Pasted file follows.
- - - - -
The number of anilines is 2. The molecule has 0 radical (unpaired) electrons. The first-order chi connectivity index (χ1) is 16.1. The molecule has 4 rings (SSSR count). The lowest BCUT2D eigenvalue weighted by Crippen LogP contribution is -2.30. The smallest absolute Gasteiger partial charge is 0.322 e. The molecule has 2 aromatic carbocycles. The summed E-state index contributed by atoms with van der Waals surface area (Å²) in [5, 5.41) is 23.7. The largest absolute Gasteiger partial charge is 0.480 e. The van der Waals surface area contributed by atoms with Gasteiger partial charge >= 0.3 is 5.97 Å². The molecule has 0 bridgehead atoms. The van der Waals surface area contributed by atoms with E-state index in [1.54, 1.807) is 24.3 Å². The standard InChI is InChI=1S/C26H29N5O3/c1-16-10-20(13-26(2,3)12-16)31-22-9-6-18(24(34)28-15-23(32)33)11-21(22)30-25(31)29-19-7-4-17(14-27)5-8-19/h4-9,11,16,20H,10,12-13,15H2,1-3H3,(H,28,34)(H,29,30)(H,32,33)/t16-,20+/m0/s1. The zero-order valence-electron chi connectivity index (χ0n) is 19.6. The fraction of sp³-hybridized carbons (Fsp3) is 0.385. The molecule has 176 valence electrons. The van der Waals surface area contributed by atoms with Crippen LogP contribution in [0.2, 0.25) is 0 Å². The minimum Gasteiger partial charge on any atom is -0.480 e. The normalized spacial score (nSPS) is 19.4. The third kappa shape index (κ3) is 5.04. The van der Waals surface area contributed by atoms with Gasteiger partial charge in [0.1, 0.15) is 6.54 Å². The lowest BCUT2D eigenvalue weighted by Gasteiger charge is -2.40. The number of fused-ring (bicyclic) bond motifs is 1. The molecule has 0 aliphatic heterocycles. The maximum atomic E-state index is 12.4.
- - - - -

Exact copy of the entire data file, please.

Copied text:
The number of anilines is 2. The molecule has 0 radical (unpaired) electrons. The first-order chi connectivity index (χ1) is 16.1. The molecule has 4 rings (SSSR count). The lowest BCUT2D eigenvalue weighted by Crippen LogP contribution is -2.30. The smallest absolute Gasteiger partial charge is 0.322 e. The molecule has 2 aromatic carbocycles. The summed E-state index contributed by atoms with van der Waals surface area (Å²) in [5, 5.41) is 23.7. The largest absolute Gasteiger partial charge is 0.480 e. The van der Waals surface area contributed by atoms with Gasteiger partial charge >= 0.3 is 5.97 Å². The molecule has 0 bridgehead atoms. The van der Waals surface area contributed by atoms with E-state index in [1.54, 1.807) is 24.3 Å². The standard InChI is InChI=1S/C26H29N5O3/c1-16-10-20(13-26(2,3)12-16)31-22-9-6-18(24(34)28-15-23(32)33)11-21(22)30-25(31)29-19-7-4-17(14-27)5-8-19/h4-9,11,16,20H,10,12-13,15H2,1-3H3,(H,28,34)(H,29,30)(H,32,33)/t16-,20+/m0/s1. The zero-order valence-electron chi connectivity index (χ0n) is 19.6. The fraction of sp³-hybridized carbons (Fsp3) is 0.385. The molecule has 176 valence electrons. The van der Waals surface area contributed by atoms with Crippen LogP contribution in [0.2, 0.25) is 0 Å². The minimum Gasteiger partial charge on any atom is -0.480 e. The normalized spacial score (nSPS) is 19.4. The third kappa shape index (κ3) is 5.04. The van der Waals surface area contributed by atoms with Gasteiger partial charge in [0.1, 0.15) is 6.54 Å². The lowest BCUT2D eigenvalue weighted by Gasteiger charge is -2.40. The number of fused-ring (bicyclic) bond motifs is 1. The molecule has 0 aliphatic heterocycles. The maximum atomic E-state index is 12.4.